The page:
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Comment: Re:Nothing unusual (Score 1) 39

by FireFury03 (#47399623) Attached to: Free Wi-Fi Supplier, Gowex, Files For Bankruptcy

No, business are sat down and are interrogated like ordinary people. For some loans they just hit the credit bureau, just like ordinary people. Sometimes they go over the documents with a fine tooth comb, just like ordinary people. And just like ordinary people sometimes business enhance, fudge, or outright lie.

Also, even if your business is a limited company, you'll usually find that small business investments are often secured against the directors' themselves, so frequently it is _not_ the case that you can just move the money out of the company and declare it insolvant, coz if you do that you'll lose your home too. Where this tends to fall down is bigger companies, where the bank perceives the company itself to be worth enough to secure the loan... which is a problem if the company's value is fictional.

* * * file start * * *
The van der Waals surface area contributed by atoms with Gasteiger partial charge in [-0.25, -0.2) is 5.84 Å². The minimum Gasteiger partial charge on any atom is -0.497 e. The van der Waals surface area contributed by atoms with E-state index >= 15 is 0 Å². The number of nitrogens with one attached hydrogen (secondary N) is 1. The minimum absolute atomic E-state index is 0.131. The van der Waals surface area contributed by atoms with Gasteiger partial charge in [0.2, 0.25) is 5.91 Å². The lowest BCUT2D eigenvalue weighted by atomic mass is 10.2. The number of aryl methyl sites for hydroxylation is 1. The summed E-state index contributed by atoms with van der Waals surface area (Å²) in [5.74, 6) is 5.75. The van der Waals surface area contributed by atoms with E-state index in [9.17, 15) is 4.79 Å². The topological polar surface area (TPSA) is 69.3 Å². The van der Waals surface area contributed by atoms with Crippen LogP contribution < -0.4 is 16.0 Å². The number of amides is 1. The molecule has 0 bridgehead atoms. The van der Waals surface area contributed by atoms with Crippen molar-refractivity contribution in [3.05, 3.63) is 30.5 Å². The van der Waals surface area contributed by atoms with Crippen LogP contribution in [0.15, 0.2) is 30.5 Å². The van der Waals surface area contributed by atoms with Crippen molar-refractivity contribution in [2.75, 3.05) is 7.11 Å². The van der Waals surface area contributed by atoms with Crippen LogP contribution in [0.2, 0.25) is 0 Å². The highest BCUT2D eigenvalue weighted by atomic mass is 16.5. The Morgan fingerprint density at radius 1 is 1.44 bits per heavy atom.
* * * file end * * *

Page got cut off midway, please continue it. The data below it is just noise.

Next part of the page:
Comment: Re:Nothing unusual (Score 5, Interesting) 39

by FireFury03 (#47398039) Attached to: Free Wi-Fi Supplier, Gowex, Files For Bankruptcy

Why is it compulsory that I have to be sat down like a child when I want to take out a £1000 loan but nobody questions businesses or enforces them to give enhanced accounts or audits in their first few years of operation.

Well, to some extent I think people who run businesses are probably expected to have a bit more of a clue to managing finances than the average man-on-the-street. (And I guess you only have to look at the number of "pay day loan" companies that charge several thousands percent APR to realise that there are a *lot* of members of the public who really don't understand how to manage their finances). So the whole being sat down like a child thing is basically to stop people who don't know what they're doing ending up with mountains of debt _by mistake_, it's not to stop people intentionally cooking the books.

A company cooking the books is serious, but arguably, a privately held company cooking the books is probably not _that_ bad - yes they avoid paying a bit of tax, but auditing costs the government money so you have to weigh up this cost against the amount of extra tax revenues they're going to get (and certainly, my privately held limited company has never been audited by the inland revenue, not that I have any reason to believe that such an audit would raise any warnings).